Scotland - Land of the Clans, Malt Whiskey, and Roe DeerPosted Feb 8, 2019 By member Bob Greving (Bob posted this article when he discovered his hunt was up for auction again in 2019) My Scotland adventure started at the SCI chapter banquet in 2016. I bought the hunt donated by International Adventures Unlimited http://www.internationaladventures.us/. The European roe deer (Capreolus capreolus) is a Eurasian species of deer indigenous to the United Kingdom. Males are referred to as roebucks. The deer is a relatively small, reddish to dark brown coated deer that is well adapted to the northern Scotland climate. The deer weigh 30 – 75 pounds and stand 2 – 2.5 feet at shoulder height. With May-June being springtime in Scotland many of the deer still carry ragged capes from shedding heavy winter coats. June is the usual rutting month so some of the bucks have yet to shed all of their velvet.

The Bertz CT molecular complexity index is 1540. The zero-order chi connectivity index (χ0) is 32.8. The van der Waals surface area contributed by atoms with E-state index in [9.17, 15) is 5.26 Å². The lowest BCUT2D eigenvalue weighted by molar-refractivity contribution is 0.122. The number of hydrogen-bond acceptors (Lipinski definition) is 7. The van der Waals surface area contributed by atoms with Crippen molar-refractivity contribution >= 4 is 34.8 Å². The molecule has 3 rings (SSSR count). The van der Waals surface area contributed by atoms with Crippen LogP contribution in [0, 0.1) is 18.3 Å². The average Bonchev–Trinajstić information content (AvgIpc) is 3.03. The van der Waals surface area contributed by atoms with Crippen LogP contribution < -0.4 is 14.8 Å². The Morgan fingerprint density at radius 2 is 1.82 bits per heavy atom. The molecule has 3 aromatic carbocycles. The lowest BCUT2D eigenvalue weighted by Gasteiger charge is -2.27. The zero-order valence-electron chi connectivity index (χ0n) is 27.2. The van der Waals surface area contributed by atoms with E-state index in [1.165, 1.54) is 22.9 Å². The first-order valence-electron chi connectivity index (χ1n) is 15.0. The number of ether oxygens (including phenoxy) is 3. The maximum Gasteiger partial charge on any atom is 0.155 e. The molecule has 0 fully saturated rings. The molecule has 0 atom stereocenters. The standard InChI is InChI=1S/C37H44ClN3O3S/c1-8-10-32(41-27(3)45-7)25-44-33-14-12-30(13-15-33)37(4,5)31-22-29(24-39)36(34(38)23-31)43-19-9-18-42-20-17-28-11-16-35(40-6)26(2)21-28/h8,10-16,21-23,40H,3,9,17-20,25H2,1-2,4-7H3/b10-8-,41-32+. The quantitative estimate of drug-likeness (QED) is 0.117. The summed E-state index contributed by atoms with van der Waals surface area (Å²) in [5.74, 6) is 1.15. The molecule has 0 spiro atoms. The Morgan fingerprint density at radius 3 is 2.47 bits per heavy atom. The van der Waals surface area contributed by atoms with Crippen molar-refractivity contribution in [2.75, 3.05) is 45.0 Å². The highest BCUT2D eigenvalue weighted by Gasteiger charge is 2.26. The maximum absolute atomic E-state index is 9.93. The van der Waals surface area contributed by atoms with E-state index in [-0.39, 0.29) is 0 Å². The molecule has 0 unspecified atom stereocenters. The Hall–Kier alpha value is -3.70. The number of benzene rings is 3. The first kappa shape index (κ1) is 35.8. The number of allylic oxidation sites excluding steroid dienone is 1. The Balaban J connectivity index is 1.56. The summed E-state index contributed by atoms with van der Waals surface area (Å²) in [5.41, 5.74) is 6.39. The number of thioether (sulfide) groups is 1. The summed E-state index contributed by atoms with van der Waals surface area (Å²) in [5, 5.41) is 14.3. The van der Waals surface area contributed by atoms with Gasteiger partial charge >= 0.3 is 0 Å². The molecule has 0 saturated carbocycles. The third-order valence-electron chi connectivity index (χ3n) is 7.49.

Michael and Danielle Grosse (with their son Justin), of International Adventures Unlimited out of Gunnison, Colorado were our hosts for the hunt. They run a family owned business, catering to hunters looking for a complete hunting experience. Because of the location of the hunt, non-hunters can enjoy daily touring hosted by Danielle who provides a most enjoyable time. I found Michael and Danielle to not only be gracious hosts but some of the most thoroughly informative outfitting operations I have experienced. The pre-trip information provided covered every aspect of our trip, even down to tipping suggestions. I never felt more fully informed of what to expect and what was expected of us.